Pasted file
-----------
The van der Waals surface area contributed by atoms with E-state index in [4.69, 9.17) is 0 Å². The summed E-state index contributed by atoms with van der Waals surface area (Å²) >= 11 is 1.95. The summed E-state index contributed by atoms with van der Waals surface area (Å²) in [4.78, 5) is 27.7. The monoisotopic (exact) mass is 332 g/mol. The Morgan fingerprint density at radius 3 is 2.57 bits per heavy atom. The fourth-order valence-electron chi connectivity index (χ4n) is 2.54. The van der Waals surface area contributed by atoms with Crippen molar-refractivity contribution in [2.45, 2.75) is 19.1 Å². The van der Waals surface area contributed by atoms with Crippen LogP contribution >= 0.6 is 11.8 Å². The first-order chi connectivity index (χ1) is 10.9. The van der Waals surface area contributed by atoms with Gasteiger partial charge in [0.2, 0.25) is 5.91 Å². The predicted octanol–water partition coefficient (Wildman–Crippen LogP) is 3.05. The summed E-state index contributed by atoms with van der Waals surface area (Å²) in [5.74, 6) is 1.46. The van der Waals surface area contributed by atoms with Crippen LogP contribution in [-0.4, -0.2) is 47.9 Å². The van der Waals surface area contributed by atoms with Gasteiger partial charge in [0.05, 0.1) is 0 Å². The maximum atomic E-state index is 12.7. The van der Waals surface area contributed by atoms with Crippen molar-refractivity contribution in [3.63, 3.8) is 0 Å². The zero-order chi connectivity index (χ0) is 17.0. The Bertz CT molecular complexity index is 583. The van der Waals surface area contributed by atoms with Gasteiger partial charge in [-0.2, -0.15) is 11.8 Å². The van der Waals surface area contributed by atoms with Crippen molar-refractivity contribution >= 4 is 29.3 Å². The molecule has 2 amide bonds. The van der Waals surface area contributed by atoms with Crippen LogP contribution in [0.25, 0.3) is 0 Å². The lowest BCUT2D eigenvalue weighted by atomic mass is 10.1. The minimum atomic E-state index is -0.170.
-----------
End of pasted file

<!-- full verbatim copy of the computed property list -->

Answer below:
The van der Waals surface area contributed by atoms with E-state index in [4.69, 9.17) is 0 Å². The summed E-state index contributed by atoms with van der Waals surface area (Å²) >= 11 is 1.95. The summed E-state index contributed by atoms with van der Waals surface area (Å²) in [4.78, 5) is 27.7. The monoisotopic (exact) mass is 332 g/mol. The Morgan fingerprint density at radius 3 is 2.57 bits per heavy atom. The fourth-order valence-electron chi connectivity index (χ4n) is 2.54. The van der Waals surface area contributed by atoms with Crippen molar-refractivity contribution in [2.45, 2.75) is 19.1 Å². The van der Waals surface area contributed by atoms with Crippen LogP contribution >= 0.6 is 11.8 Å². The first-order chi connectivity index (χ1) is 10.9. The van der Waals surface area contributed by atoms with Gasteiger partial charge in [0.2, 0.25) is 5.91 Å². The predicted octanol–water partition coefficient (Wildman–Crippen LogP) is 3.05. The summed E-state index contributed by atoms with van der Waals surface area (Å²) in [5.74, 6) is 1.46. The van der Waals surface area contributed by atoms with Crippen LogP contribution in [-0.4, -0.2) is 47.9 Å². The van der Waals surface area contributed by atoms with Gasteiger partial charge in [0.05, 0.1) is 0 Å². The maximum atomic E-state index is 12.7. The van der Waals surface area contributed by atoms with Crippen molar-refractivity contribution in [3.63, 3.8) is 0 Å². The zero-order chi connectivity index (χ0) is 17.0. The Bertz CT molecular complexity index is 583. The van der Waals surface area contributed by atoms with Gasteiger partial charge in [-0.2, -0.15) is 11.8 Å². The van der Waals surface area contributed by atoms with Crippen molar-refractivity contribution >= 4 is 29.3 Å². The molecule has 2 amide bonds. The van der Waals surface area contributed by atoms with Crippen LogP contribution in [0.25, 0.3) is 0 Å². The lowest BCUT2D eigenvalue weighted by atomic mass is 10.1. The minimum atomic E-state index is -0.170.